But there is another list is even more instructive. It shows us that first Abraham eulogized Sarah and only then he cried. First he had to tend to the business at hand. He had to buy a plot. He had to make a funeral for his wife. Speeches were made. Food was served. Mourners and consolers gathered together. Only then could the tears really flow. Only then, with time and the beginning of distance from the trauma, could reflection bear the fruit of wisdom. “Time heals all wounds” rings a bit hollow here. We might say that time offers the space to heal, even when scars remain.
Consider Pittsburgh and the precious lives taken last Shabbat in an act of anti-Semitic terror. How do we not, on some level, see these eleven beautiful souls as having offered their lives to God in such a moment? Praying, in synagogue, on Shabbat. Doing what Jews are commanded to do by their God for a thousand generations. It’s mind-boggling, disturbing, challenging, enraging, and yes, deeply moving and inspiring at the same time. How many prior generations of Jews have died simply for being Jews? The tradition says that this death is called “Kiddush Hashem,” a sanctification of God’s name. From the Romans to the Crusades to the Inquisition and through the Holocaust is the history of Jews who died only because they were Jews. And rather than run from this reality or curse God, our tradition engages with lists of questions and arguments and prayers and theologies and poetry and art — in an ongoing tapestry of what it means to be a Jew: to draw goodness and wisdom from the bitter waters of human suffering.
Malbim, a nineteenth century Polish rabbi, said of this sequence of events, of the dialogue and the lists shared by father, mother and son, “It’s not where you’re going, it’s how you get there,” an expression of Jewish wisdom that I have personally found to be of profound comfort on countless occasions. And as we watched our extended Jewish family in Pittsburgh come to terms with the outrageous violence and destruction wrought at the Tree of Life synagogue, with an all too acute awareness of the traumatic reverberations that will continue to rock the lives of survivors for the rest of their lives, we have an opportunity to apply Malbim’s wisdom for comfort and for good.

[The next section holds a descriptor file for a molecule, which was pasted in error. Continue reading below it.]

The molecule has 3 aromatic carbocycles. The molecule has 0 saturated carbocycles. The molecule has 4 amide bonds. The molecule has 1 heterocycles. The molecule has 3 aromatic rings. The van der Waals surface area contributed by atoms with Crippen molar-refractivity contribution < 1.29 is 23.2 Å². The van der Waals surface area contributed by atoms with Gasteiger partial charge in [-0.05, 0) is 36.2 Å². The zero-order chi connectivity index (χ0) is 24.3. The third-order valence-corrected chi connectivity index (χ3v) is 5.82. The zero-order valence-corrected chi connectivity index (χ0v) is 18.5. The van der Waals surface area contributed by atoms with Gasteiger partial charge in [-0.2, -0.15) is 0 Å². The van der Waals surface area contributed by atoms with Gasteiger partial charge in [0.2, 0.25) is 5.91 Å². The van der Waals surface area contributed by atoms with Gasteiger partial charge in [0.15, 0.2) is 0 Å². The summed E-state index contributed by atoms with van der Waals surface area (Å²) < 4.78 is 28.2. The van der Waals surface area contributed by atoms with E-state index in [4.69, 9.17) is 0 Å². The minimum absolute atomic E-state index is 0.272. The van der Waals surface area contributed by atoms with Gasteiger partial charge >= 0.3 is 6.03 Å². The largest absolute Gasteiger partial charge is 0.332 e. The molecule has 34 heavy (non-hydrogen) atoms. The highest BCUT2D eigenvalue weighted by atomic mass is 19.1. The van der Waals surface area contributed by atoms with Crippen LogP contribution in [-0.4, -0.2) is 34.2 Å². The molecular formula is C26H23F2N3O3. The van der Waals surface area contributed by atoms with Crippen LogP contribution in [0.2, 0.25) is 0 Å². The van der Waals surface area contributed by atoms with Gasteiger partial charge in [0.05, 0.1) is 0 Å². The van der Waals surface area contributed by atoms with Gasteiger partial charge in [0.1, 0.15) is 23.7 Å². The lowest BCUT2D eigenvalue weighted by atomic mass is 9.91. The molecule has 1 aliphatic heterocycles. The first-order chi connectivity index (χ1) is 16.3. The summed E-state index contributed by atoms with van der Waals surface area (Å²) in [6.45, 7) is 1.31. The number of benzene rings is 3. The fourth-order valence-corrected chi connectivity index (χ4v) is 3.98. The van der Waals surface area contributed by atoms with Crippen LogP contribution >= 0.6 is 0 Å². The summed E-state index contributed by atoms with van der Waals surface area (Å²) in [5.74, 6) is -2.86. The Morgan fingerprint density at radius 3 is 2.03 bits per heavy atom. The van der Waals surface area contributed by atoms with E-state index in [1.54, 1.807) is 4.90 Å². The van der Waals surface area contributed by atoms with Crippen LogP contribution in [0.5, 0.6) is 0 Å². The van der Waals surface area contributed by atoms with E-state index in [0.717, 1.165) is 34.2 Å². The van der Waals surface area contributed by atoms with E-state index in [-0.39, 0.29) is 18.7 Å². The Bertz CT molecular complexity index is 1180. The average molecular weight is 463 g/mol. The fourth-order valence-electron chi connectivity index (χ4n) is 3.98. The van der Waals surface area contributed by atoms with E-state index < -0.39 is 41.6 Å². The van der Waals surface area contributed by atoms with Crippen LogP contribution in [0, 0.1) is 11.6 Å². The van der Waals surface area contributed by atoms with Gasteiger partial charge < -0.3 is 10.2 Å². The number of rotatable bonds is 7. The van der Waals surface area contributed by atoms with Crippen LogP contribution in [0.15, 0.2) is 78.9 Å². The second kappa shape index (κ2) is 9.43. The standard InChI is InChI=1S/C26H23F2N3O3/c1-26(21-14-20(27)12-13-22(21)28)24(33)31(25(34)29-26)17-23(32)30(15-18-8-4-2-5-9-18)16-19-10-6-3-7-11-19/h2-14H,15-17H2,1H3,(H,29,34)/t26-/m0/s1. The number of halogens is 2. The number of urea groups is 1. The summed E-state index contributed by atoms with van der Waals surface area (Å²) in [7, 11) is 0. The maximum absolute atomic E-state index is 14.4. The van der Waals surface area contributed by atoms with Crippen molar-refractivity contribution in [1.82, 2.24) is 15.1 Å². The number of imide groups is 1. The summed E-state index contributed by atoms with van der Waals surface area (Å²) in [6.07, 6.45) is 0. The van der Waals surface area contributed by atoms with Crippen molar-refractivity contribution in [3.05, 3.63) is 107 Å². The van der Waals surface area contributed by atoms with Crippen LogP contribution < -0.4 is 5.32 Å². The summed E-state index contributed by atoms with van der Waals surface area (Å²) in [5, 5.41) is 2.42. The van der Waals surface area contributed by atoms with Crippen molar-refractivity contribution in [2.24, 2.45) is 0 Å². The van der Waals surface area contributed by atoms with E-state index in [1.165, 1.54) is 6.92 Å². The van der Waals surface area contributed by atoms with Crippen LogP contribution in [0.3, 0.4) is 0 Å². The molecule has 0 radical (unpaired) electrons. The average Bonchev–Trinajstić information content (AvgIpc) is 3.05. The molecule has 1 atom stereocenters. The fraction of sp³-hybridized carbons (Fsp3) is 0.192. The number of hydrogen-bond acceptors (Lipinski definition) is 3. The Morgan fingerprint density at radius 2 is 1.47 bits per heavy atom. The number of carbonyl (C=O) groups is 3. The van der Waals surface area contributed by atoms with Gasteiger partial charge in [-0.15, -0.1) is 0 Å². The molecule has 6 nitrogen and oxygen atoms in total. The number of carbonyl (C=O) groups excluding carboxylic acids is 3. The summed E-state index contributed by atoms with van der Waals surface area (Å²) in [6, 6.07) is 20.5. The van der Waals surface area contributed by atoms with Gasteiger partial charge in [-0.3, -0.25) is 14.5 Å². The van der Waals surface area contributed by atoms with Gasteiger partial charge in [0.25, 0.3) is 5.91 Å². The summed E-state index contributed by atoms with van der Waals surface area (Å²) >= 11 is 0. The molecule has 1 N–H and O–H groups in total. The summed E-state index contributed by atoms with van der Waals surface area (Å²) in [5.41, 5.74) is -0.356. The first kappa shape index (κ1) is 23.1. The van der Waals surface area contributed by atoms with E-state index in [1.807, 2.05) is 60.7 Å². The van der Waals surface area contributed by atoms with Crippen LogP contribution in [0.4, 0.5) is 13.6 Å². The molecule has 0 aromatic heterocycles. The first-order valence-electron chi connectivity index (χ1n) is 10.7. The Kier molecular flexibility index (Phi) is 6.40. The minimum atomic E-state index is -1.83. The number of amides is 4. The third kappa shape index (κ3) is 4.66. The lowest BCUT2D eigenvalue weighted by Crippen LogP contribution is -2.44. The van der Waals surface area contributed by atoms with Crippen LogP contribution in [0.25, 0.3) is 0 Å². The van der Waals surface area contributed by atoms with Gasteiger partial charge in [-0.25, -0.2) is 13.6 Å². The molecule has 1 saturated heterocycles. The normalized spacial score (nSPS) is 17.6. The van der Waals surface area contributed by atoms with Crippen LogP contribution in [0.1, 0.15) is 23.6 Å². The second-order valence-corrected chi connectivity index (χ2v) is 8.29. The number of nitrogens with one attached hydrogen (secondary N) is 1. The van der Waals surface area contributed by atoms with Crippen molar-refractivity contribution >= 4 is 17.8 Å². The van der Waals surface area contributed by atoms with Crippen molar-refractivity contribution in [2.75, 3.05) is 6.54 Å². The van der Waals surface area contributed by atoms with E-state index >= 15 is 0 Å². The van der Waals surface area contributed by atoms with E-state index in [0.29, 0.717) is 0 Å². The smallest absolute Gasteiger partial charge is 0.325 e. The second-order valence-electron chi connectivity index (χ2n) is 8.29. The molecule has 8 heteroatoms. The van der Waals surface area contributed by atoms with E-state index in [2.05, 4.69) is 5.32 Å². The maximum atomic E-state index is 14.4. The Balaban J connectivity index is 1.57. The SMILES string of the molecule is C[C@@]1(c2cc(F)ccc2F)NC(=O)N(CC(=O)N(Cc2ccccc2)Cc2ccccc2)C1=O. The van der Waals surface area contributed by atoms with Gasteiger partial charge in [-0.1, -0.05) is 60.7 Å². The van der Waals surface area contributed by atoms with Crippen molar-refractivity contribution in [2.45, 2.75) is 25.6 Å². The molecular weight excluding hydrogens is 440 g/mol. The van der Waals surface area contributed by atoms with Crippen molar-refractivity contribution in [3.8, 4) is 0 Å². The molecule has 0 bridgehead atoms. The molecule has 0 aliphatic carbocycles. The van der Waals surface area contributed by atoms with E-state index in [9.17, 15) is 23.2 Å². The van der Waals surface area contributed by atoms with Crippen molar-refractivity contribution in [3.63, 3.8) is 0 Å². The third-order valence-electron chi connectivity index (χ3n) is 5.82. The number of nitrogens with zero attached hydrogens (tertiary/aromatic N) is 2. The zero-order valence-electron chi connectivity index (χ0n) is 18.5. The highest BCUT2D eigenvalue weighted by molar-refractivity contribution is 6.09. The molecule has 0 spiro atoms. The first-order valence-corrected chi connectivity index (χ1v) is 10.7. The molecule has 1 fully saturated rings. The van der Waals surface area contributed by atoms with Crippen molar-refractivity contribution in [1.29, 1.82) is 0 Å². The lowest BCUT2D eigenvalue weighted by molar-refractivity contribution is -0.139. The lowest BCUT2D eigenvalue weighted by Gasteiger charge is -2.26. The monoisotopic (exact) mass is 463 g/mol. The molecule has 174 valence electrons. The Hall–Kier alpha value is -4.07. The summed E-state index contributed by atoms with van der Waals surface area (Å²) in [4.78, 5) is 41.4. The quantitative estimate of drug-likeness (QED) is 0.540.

“It’s not where we are going it’s how we get there” is found in the outpouring of love and support from Jewish communities all over the world.
“It’s not where we are going it’s how we get there” is found in the outpouring of love and support from Americans of all faiths who gathered not only in Pittsburgh but in communities all over the nation in displays of interfaith solidarity that is the greatest peaceful response to the anti-Semitism in Pittsburgh, to the racism in Charleston, to the hatred of Islam and Sikhism in Oak Creek and on and on.
“It’s not where we are going it’s how we get there” is our call to action to show justice and love and mercy to our neighbors not despite our differences but because of our differences. Our diversity is a blessing, a teaching the rabbis of the Talmud made quite clear two thousand years ago when they said that God made the human in the Divine Image, formed with the breath of life in different colors of earth, in order to teach that no one is better than any other.
This we know. This we Jews have always testified to throughout our history. And so we draw up lists, over and over again to remind people of this wisdom, of these eternal truths.
Be kind to the stranger, for your were strangers in the land of Egypt.
What does God require of you? Do justly, love mercy, and walk humbly with your God.
Love your neighbor as yourself.
Carry the list with you. Read it once in a while. Talk about it. But don’t just talk the talk. Walk it, too.
Because remember: It’s not where we are going, it’s how we get there.
May the best of our humanity shine a light of hope and peace for our city and our nation. May all faiths and nations join as one to refuse the hate and to increase the unlimited capacity for love and justice and peace.